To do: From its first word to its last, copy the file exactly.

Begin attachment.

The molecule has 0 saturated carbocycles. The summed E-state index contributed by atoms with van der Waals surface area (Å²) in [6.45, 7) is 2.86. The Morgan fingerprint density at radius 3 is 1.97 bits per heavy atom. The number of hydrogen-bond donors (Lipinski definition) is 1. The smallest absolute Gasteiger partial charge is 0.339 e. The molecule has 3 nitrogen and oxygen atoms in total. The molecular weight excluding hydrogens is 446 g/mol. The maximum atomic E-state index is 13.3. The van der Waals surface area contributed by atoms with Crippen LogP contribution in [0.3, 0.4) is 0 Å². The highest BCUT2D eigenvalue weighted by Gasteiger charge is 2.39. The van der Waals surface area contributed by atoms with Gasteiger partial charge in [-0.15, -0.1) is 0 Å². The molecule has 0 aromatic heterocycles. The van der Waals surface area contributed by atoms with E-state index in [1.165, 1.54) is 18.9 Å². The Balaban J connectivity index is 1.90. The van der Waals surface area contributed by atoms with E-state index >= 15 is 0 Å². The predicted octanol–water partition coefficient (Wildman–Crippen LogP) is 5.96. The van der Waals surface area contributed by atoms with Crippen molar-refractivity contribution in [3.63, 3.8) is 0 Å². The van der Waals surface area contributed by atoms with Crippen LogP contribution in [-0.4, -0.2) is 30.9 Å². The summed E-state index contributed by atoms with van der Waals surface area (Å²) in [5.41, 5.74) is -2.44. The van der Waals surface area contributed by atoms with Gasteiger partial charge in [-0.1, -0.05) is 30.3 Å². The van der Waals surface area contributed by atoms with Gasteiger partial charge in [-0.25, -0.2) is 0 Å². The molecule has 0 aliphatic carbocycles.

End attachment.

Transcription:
The molecule has 0 saturated carbocycles. The summed E-state index contributed by atoms with van der Waals surface area (Å²) in [6.45, 7) is 2.86. The Morgan fingerprint density at radius 3 is 1.97 bits per heavy atom. The number of hydrogen-bond donors (Lipinski definition) is 1. The smallest absolute Gasteiger partial charge is 0.339 e. The molecule has 3 nitrogen and oxygen atoms in total. The molecular weight excluding hydrogens is 446 g/mol. The maximum atomic E-state index is 13.3. The van der Waals surface area contributed by atoms with Crippen LogP contribution in [0.3, 0.4) is 0 Å². The highest BCUT2D eigenvalue weighted by Gasteiger charge is 2.39. The van der Waals surface area contributed by atoms with Gasteiger partial charge in [-0.15, -0.1) is 0 Å². The molecule has 0 aromatic heterocycles. The van der Waals surface area contributed by atoms with E-state index in [1.165, 1.54) is 18.9 Å². The Balaban J connectivity index is 1.90. The van der Waals surface area contributed by atoms with E-state index >= 15 is 0 Å². The predicted octanol–water partition coefficient (Wildman–Crippen LogP) is 5.96. The van der Waals surface area contributed by atoms with Crippen molar-refractivity contribution in [3.63, 3.8) is 0 Å². The van der Waals surface area contributed by atoms with Crippen LogP contribution in [-0.4, -0.2) is 30.9 Å². The summed E-state index contributed by atoms with van der Waals surface area (Å²) in [5.41, 5.74) is -2.44. The van der Waals surface area contributed by atoms with Gasteiger partial charge in [-0.1, -0.05) is 30.3 Å². The van der Waals surface area contributed by atoms with Gasteiger partial charge in [-0.25, -0.2) is 0 Å². The molecule has 0 aliphatic carbocycles.